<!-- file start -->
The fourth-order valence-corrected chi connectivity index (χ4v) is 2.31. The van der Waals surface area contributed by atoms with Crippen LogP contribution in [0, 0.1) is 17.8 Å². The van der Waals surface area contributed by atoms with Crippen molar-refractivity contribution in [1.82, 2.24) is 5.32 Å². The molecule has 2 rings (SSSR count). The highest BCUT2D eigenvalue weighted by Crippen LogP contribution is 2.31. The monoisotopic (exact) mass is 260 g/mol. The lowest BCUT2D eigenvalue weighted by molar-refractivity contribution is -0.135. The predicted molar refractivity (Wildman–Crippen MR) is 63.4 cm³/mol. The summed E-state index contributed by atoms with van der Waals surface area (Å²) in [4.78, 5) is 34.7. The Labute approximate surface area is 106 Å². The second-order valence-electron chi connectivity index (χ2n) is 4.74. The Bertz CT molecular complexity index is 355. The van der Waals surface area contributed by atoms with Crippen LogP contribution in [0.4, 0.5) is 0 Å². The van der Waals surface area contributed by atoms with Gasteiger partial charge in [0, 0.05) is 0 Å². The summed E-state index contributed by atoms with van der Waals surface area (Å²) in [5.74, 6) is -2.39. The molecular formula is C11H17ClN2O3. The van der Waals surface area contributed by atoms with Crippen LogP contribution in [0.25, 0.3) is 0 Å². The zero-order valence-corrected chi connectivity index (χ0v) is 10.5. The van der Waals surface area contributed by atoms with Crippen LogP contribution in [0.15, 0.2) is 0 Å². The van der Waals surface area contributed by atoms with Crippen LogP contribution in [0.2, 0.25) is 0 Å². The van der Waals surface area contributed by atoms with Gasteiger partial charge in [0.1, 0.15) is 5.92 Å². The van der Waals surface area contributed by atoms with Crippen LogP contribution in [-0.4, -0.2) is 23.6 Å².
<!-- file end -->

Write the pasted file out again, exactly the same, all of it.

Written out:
The fourth-order valence-corrected chi connectivity index (χ4v) is 2.31. The van der Waals surface area contributed by atoms with Crippen LogP contribution in [0, 0.1) is 17.8 Å². The van der Waals surface area contributed by atoms with Crippen molar-refractivity contribution in [1.82, 2.24) is 5.32 Å². The molecule has 2 rings (SSSR count). The highest BCUT2D eigenvalue weighted by Crippen LogP contribution is 2.31. The monoisotopic (exact) mass is 260 g/mol. The lowest BCUT2D eigenvalue weighted by molar-refractivity contribution is -0.135. The predicted molar refractivity (Wildman–Crippen MR) is 63.4 cm³/mol. The summed E-state index contributed by atoms with van der Waals surface area (Å²) in [4.78, 5) is 34.7. The Labute approximate surface area is 106 Å². The second-order valence-electron chi connectivity index (χ2n) is 4.74. The Bertz CT molecular complexity index is 355. The van der Waals surface area contributed by atoms with Crippen LogP contribution in [0.4, 0.5) is 0 Å². The van der Waals surface area contributed by atoms with Gasteiger partial charge in [0, 0.05) is 0 Å². The summed E-state index contributed by atoms with van der Waals surface area (Å²) in [5.74, 6) is -2.39. The molecular formula is C11H17ClN2O3. The van der Waals surface area contributed by atoms with Crippen LogP contribution in [0.25, 0.3) is 0 Å². The zero-order valence-corrected chi connectivity index (χ0v) is 10.5. The van der Waals surface area contributed by atoms with Crippen LogP contribution in [0.15, 0.2) is 0 Å². The van der Waals surface area contributed by atoms with Crippen LogP contribution in [0.2, 0.25) is 0 Å². The van der Waals surface area contributed by atoms with Gasteiger partial charge in [0.1, 0.15) is 5.92 Å². The van der Waals surface area contributed by atoms with Crippen LogP contribution in [-0.4, -0.2) is 23.6 Å².